Gara Afonso, Kyungmin Kim, Antoine Martin, Ed Nosal, Simon Potter, and Sam Schulhofer-Wohl
Working Paper 2023-10
August 2023

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We offer a parsimonious model of the reserve demand to study the tradeoffs associated with various monetary policy implementation frameworks. Prior to the 2007–09 financial crisis, many central banks supplied scarce reserves to execute their interest-rate policies. In response to the crisis, central banks undertook quantitative-easing policies that greatly expanded their balance sheets and, by extension, the amount of reserves they supplied. When the crisis and its aftereffects passed, central banks were in a position to choose a framework that has reserves that are (1) abundant—by keeping their balance sheets and reserves at the expanded level; (2) scarce—by vastly decreasing their balance sheets and reserves; or (3) somewhere in between abundant and scarce—by moderately decreasing their balance sheets and reserves. We find that the best policy implementation outcomes are realized when reserves are somewhere between scarce and abundant. This outcome is consistent with the Federal Open Market Committee’s 2019 announcement to implement monetary policy in a regime with an ample supply of reserves.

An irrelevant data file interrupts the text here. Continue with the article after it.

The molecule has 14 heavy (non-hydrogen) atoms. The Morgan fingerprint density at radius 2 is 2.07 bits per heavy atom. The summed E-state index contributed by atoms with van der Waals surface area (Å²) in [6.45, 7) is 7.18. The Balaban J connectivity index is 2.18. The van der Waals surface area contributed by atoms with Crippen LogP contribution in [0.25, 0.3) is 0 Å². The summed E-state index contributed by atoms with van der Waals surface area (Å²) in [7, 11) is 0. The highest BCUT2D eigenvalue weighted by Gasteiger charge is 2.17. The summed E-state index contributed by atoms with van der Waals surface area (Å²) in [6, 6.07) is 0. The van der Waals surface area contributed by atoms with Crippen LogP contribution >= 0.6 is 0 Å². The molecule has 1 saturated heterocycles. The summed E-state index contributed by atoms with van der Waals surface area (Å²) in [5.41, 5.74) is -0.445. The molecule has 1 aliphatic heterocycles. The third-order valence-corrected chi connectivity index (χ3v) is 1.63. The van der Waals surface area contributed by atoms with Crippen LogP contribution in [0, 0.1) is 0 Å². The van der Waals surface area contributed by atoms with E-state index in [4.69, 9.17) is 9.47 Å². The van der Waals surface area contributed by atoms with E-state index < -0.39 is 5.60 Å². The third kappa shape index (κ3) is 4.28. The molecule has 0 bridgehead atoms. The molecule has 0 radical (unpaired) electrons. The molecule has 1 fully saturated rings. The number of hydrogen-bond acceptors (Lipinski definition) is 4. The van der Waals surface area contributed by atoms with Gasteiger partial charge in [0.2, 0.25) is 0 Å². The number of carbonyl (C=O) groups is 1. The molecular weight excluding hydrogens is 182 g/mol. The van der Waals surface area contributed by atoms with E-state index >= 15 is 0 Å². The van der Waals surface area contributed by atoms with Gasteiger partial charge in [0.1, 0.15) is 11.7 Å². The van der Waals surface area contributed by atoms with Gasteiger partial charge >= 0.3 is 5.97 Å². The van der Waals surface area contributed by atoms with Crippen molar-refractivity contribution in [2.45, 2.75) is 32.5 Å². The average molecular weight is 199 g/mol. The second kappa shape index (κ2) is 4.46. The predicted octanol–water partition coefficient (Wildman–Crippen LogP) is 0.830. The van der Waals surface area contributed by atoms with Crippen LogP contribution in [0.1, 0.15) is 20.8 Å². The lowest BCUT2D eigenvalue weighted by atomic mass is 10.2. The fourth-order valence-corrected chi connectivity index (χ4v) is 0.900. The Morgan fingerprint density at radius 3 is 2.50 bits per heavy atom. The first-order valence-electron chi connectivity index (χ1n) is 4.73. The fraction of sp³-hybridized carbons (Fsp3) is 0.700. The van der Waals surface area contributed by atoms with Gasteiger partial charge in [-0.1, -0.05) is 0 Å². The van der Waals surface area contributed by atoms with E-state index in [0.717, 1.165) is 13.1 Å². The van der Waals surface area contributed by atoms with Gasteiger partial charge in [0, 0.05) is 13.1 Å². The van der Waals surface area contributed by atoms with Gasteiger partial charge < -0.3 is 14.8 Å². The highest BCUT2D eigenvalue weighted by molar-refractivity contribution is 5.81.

JEL classification: E42, E58

Key words: federal funds market, monetary policy implementation, ample reserves

The authors thank Jim Clouse, Spence Krane, Laura Lipscomb, Lorie Logan, Julie Remache, Zeynep Senyuz, Nate Wuerffel, and Patricia Zobel for useful comments. Potter worked on this paper while he was at the Federal Reserve Bank of New York and not subsequently. The views expressed here are those of the authors and not necessarily those of the Federal Reserve Bank of Atlanta or the Federal Reserve System. Any remaining errors are the authors' responsibility.

Please address questions regarding content to Gara Afonso, the Federal Reserve Bank of New York; Kyungmin Kim, the Federal Reserve Board; Antoine Martin, the Federal Reserve Bank of New York; Ed Nosal, the Federal Reserve Bank of Atlanta; Simon Potter, Millennium Management; or Sam Schulhofer-Wohl, the Federal Reserve Bank of Dallas.

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